The Ability to Detect Patterns

Financial statements reveal how much a company earns per year in sales. The sales may fluctuate, but financial planners should be able to identify a pattern over years of sales figures. For example, the company may have a pattern of increased sales when a new product is released. The sales may drop after a year or so of being on the market. This is beneficial, as it shows potential and sales patterns so executives know to expect a drop in sales.

A Chance to Budget Outline

Another advantage of using financial statements for future planning and decision making is that they show the company’s budgets. The budgets reveal how much wiggle room the company has to spend on launching products, developing marketing campaigns or expanding the current office size. Knowing how much money is available for planning and decision making ensures that the company does not spend more than expected.


Financial analysis is a powerful mechanism of determining financial strengths and weaknesses of a firm. But, the analysis is based on the information available in the financial statements. Thus, the financial analysis suffers from serious inherent limitations of financial statements.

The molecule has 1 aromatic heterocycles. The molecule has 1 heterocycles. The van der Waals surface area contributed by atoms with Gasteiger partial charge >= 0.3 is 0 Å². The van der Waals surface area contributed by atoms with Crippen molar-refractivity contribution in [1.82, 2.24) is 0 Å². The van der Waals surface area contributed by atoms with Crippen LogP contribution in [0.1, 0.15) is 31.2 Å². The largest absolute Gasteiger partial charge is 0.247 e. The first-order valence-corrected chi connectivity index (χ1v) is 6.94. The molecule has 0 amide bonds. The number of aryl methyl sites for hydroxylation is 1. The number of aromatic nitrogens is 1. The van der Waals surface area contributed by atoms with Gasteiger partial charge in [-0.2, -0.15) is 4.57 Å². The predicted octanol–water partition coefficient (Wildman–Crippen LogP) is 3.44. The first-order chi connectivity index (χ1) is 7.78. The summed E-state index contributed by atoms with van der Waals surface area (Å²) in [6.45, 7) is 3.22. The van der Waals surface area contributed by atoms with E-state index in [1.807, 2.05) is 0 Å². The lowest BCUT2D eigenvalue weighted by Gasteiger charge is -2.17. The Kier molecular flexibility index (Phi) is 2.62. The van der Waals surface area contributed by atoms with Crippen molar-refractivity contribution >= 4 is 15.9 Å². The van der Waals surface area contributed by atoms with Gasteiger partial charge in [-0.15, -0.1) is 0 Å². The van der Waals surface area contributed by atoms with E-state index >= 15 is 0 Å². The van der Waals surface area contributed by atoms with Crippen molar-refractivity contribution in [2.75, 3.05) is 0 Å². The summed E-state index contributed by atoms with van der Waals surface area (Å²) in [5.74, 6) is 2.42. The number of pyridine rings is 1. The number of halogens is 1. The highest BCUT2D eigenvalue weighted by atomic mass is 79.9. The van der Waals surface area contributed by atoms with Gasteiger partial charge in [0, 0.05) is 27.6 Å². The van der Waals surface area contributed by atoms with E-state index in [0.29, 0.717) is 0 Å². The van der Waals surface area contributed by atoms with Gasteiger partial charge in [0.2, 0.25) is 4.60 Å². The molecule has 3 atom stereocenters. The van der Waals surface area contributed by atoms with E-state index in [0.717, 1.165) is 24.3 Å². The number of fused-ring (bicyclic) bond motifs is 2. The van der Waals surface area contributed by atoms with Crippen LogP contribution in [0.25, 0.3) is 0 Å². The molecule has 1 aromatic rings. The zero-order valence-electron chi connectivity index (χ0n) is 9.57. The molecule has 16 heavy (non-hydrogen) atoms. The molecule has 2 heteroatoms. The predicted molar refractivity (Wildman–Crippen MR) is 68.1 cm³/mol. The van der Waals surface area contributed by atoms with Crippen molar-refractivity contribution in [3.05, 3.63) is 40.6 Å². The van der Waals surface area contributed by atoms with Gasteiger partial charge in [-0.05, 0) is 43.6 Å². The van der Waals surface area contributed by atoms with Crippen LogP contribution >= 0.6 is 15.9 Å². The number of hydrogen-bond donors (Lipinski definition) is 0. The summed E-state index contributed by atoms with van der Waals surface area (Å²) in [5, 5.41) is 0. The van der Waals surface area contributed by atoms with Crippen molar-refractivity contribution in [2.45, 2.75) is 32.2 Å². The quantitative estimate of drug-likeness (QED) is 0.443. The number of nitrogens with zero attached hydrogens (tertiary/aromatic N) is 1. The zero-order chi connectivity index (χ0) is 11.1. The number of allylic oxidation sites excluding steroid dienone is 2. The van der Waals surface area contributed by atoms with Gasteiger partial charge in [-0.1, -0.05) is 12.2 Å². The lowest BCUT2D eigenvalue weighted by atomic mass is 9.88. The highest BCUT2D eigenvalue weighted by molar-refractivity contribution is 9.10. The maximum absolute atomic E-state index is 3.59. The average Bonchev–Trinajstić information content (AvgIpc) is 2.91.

The financial analyst has also to be careful about the impact of price level changes, window-dressing of financial statements, changes in accounting policies of a firm, accounting concepts and conventions, and personal judgment, etc.

Some of the important limitations of financial analysis are, however, summed up as below:

(i) It is only a study of interim reports

(ii) Financial analysis is based upon only monetary information and non-monetary factors are ignored.